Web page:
MINNEAPOLIS – FedEx’s second-quarter profit missed analyst expectations as customers continued to shift toward cheaper ground-shipping options and away from overnight air.
The shipping company’s net income rose 14 per cent, in large part because Superstorm Sandy hurt business a year earlier.
FedEx earned $500 million, or $1.57 per share, for the quarter that ended Nov. 30. Analysts had been expecting $1.64 per share.
A year earlier it earned $438 million, or $1.39 per share. It said Superstorm Sandy hurt last year’s profit by 11 cents per share.
Revenue rose 3 per cent to $11.4 billion, which was slightly less than analysts were expecting. Revenue a year earlier was $11.11 billion.
Shipping companies have been dealing with a slow-growth economy, and FedEx has seen some customers shift toward slower, cheaper ground options instead of overnight.
Revenue and U.S. volume both fell slightly in FedEx’s express unit, which handles overnight shipments and is the company’s largest division. Ground shipping revenue rose 10 per cent, and freight revenue was up 4 per cent.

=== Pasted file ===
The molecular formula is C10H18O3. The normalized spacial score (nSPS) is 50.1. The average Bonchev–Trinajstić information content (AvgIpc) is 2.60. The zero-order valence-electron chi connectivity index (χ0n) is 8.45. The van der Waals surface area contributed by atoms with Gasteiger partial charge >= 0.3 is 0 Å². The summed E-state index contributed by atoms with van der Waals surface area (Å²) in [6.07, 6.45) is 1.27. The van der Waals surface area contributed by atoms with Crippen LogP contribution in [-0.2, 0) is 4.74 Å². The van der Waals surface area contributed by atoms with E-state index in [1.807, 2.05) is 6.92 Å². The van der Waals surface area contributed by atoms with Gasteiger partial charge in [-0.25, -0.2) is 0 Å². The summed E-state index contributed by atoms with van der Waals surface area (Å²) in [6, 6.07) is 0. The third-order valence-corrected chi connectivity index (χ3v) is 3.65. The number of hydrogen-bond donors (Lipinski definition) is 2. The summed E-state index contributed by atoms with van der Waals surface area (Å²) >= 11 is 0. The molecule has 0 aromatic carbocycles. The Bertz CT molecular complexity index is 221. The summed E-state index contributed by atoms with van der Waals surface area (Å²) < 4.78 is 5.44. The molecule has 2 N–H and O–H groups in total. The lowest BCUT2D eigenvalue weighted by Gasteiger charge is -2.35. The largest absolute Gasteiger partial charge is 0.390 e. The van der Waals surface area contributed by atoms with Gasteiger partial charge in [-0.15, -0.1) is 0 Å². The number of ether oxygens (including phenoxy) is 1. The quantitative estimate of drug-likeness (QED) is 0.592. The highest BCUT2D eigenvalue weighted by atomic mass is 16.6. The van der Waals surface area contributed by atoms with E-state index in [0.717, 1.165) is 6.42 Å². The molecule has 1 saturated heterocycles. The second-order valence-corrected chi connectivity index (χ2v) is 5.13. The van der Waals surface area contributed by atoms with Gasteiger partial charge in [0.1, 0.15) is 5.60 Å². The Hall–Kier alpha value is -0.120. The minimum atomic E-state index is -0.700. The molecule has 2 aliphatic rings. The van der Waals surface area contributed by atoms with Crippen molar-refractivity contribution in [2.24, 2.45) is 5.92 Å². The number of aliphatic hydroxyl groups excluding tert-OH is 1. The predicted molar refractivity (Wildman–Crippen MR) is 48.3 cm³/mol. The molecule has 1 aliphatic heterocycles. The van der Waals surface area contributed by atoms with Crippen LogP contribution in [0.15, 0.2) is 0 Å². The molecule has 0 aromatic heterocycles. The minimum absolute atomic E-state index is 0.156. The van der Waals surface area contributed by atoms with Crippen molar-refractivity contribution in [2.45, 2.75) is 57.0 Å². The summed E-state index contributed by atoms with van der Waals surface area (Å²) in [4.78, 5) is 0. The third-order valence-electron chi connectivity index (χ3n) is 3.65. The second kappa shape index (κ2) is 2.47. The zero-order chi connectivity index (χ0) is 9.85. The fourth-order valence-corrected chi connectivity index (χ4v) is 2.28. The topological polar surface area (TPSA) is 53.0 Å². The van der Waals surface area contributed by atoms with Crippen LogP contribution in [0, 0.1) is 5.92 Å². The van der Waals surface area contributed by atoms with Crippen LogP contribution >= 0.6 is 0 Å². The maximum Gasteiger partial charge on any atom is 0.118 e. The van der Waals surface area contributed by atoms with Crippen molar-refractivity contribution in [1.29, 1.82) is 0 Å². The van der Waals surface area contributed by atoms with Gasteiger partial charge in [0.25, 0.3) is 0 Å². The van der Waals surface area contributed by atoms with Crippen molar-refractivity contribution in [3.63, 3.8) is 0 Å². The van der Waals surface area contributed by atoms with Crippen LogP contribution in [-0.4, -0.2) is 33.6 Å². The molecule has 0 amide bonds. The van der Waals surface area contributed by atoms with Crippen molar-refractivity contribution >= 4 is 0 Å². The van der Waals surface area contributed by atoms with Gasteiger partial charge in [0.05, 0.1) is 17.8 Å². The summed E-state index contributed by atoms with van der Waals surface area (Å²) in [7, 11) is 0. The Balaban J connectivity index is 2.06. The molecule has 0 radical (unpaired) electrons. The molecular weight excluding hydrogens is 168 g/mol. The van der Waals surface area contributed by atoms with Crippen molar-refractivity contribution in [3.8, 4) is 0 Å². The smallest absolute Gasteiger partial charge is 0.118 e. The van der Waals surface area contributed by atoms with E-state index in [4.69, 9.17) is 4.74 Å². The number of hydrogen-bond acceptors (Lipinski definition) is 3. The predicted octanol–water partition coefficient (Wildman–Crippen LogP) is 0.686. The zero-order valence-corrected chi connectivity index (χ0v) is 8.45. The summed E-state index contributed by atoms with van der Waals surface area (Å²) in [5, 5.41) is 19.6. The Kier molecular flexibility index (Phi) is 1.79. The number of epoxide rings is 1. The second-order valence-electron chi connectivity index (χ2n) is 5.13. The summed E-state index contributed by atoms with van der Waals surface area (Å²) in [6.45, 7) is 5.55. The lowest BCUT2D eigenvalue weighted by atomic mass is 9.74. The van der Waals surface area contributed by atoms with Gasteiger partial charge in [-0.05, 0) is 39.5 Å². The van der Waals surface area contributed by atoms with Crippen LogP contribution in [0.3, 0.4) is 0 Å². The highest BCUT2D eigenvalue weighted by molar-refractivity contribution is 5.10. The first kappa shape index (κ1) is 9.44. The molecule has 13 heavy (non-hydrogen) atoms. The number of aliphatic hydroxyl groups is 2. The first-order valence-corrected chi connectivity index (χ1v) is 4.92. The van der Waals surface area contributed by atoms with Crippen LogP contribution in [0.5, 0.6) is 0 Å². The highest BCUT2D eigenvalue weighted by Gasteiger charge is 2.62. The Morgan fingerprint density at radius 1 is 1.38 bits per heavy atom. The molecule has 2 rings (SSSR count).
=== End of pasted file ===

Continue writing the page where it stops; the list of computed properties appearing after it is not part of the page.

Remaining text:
Rate increases helped to offset lower fuel surcharges, and cost-cutting caused Express operating profits to rise.
FedEx also noted that shipments for online orders after Thanksgiving will fall into this year’s third quarter, instead of the second quarter.
FedEx raised its full-year profit outlook slightly, saying it now expects net income to rise 8 per cent to 13 per cent, one percentage point more than it previously expected. That would work out to $6.73 to $7.10 per share. Analysts were expecting $7.04 per share.
Shares of Memphis, Tenn.-based FedEx Corp. fell 11 cents to $138.98 in premarket trading.